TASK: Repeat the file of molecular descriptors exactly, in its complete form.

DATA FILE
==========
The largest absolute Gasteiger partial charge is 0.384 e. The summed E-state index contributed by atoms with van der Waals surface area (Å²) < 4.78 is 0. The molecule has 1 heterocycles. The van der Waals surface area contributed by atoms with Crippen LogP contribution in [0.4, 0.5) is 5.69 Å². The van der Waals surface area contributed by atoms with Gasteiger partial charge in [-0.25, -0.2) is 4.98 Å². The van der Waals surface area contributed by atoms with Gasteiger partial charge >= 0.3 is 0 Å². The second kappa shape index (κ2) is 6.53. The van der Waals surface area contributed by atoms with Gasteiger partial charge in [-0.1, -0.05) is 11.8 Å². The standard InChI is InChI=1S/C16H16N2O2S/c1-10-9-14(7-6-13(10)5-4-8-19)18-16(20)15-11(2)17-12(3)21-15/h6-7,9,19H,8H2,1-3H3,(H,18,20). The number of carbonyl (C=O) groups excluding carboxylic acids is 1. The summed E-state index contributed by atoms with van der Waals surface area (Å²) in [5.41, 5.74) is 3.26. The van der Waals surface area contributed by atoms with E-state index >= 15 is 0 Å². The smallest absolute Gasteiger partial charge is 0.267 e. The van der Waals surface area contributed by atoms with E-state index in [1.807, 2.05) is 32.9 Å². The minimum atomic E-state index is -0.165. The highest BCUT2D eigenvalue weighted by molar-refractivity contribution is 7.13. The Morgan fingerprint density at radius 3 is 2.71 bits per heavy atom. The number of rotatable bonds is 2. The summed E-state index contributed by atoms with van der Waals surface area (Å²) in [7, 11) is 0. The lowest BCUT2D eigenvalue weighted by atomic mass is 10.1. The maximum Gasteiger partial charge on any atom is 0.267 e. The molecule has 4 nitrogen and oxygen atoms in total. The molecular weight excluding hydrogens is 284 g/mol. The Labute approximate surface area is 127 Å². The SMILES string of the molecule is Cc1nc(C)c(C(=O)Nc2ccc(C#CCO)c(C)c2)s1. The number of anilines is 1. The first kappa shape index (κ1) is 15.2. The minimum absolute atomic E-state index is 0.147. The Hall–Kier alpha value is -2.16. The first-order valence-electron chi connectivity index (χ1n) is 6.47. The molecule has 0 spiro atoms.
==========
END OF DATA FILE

The largest absolute Gasteiger partial charge is 0.384 e. The summed E-state index contributed by atoms with van der Waals surface area (Å²) < 4.78 is 0. The molecule has 1 heterocycles. The van der Waals surface area contributed by atoms with Crippen LogP contribution in [0.4, 0.5) is 5.69 Å². The van der Waals surface area contributed by atoms with Gasteiger partial charge in [-0.25, -0.2) is 4.98 Å². The van der Waals surface area contributed by atoms with Gasteiger partial charge >= 0.3 is 0 Å². The second kappa shape index (κ2) is 6.53. The van der Waals surface area contributed by atoms with Gasteiger partial charge in [-0.1, -0.05) is 11.8 Å². The standard InChI is InChI=1S/C16H16N2O2S/c1-10-9-14(7-6-13(10)5-4-8-19)18-16(20)15-11(2)17-12(3)21-15/h6-7,9,19H,8H2,1-3H3,(H,18,20). The number of carbonyl (C=O) groups excluding carboxylic acids is 1. The summed E-state index contributed by atoms with van der Waals surface area (Å²) in [5.41, 5.74) is 3.26. The van der Waals surface area contributed by atoms with E-state index >= 15 is 0 Å². The smallest absolute Gasteiger partial charge is 0.267 e. The van der Waals surface area contributed by atoms with E-state index in [1.807, 2.05) is 32.9 Å². The minimum atomic E-state index is -0.165. The highest BCUT2D eigenvalue weighted by molar-refractivity contribution is 7.13. The Morgan fingerprint density at radius 3 is 2.71 bits per heavy atom. The number of rotatable bonds is 2. The summed E-state index contributed by atoms with van der Waals surface area (Å²) in [7, 11) is 0. The lowest BCUT2D eigenvalue weighted by atomic mass is 10.1. The maximum Gasteiger partial charge on any atom is 0.267 e. The molecule has 4 nitrogen and oxygen atoms in total. The molecular weight excluding hydrogens is 284 g/mol. The Labute approximate surface area is 127 Å². The SMILES string of the molecule is Cc1nc(C)c(C(=O)Nc2ccc(C#CCO)c(C)c2)s1. The number of anilines is 1. The first kappa shape index (κ1) is 15.2. The minimum absolute atomic E-state index is 0.147. The Hall–Kier alpha value is -2.16. The first-order valence-electron chi connectivity index (χ1n) is 6.47. The molecule has 0 spiro atoms.